Diego

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I found quite similar arguments between the Capitalists Dilema Article and the introduction to “The Balanced Scorecard” by Robert Kaplan and David Norton(year 1996).
The following is my opinion and personal perspective:
The fact that companies are sitting on a big pile of money has two probable effects, 1)they have a feel for financial safety so the urge to go out to the wild and fight for survival does not exists. 2)this inexistent urge puts companies in a comfortable mindset from which they can be more “observers” and less “doers”. It is part of human nature to fight back only under pressure and is under pressure when we are the most innovative, creative and are more willing to risk. Risk and hard times are great motivators.

I also believe that a probable cause for the Capitalists Dilema is the way that companies measure success, more specifically, that companies measure success from a financial perspective only, which narrows down the “success topic” to cold numbers. For example:
*Actions that focus on short term results to increase stocks prices.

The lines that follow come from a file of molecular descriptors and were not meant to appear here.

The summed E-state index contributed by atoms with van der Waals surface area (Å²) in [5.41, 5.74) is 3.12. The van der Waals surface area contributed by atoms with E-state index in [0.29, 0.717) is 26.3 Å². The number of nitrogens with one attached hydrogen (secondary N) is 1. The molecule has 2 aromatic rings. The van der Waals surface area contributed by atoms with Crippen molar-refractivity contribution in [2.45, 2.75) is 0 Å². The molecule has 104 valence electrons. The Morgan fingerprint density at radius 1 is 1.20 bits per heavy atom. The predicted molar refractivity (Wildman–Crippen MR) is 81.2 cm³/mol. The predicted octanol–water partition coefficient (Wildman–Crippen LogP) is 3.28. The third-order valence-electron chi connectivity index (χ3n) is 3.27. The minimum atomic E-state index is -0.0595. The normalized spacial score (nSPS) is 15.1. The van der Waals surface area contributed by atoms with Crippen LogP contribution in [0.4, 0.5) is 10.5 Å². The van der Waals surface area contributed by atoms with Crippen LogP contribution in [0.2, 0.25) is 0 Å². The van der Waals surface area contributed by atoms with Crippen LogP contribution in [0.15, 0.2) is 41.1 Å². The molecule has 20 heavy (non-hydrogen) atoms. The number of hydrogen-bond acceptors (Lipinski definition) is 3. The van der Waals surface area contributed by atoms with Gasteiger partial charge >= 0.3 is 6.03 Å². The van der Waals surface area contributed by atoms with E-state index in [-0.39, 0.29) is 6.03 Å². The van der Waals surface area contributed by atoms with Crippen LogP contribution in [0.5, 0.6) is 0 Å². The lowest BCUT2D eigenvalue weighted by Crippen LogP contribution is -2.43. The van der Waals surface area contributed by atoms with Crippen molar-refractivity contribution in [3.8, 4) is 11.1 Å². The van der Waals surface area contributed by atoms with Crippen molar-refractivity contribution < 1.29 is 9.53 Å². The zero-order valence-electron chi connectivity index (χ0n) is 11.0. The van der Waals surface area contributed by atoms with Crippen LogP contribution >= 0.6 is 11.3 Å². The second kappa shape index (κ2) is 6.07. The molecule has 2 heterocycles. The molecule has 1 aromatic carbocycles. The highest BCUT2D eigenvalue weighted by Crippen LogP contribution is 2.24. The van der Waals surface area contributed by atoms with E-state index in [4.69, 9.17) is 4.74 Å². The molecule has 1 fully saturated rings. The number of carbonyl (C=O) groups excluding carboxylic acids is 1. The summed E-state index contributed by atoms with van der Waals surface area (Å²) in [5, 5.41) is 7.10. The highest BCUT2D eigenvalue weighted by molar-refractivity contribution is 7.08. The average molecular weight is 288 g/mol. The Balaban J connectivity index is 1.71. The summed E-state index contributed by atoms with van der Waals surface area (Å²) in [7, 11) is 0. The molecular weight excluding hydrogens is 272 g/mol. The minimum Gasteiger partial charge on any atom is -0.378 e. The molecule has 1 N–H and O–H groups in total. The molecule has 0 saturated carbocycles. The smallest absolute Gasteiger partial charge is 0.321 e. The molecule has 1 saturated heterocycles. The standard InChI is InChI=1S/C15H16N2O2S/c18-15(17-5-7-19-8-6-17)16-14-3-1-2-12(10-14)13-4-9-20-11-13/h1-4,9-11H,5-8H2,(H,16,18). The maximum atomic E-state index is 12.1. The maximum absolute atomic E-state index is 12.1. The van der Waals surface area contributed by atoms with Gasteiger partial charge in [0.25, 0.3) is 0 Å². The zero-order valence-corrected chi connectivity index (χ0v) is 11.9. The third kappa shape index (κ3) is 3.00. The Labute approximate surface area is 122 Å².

*Actions that focus on easy-to-messure outcomes(quantitative data) instead of qualitative success.
*Companies are evaluated on monthly, quarterly or yearly performance, so prioritization of such goals are preferred.(Yet no “Empire” was build in such a short period)

Because many executives have come to strong and well stablished companies, many might not know how such a company got where it is right now, and that is, probably having taken big risks and betting for uncertainty in their early years. In my opinion, the Capitalist Dilema is based on risk-taking adversity, not trusting the guts to pursue greatness and in general staying stagnant and confortable.

I do agree with the notion about companies being less and less prompted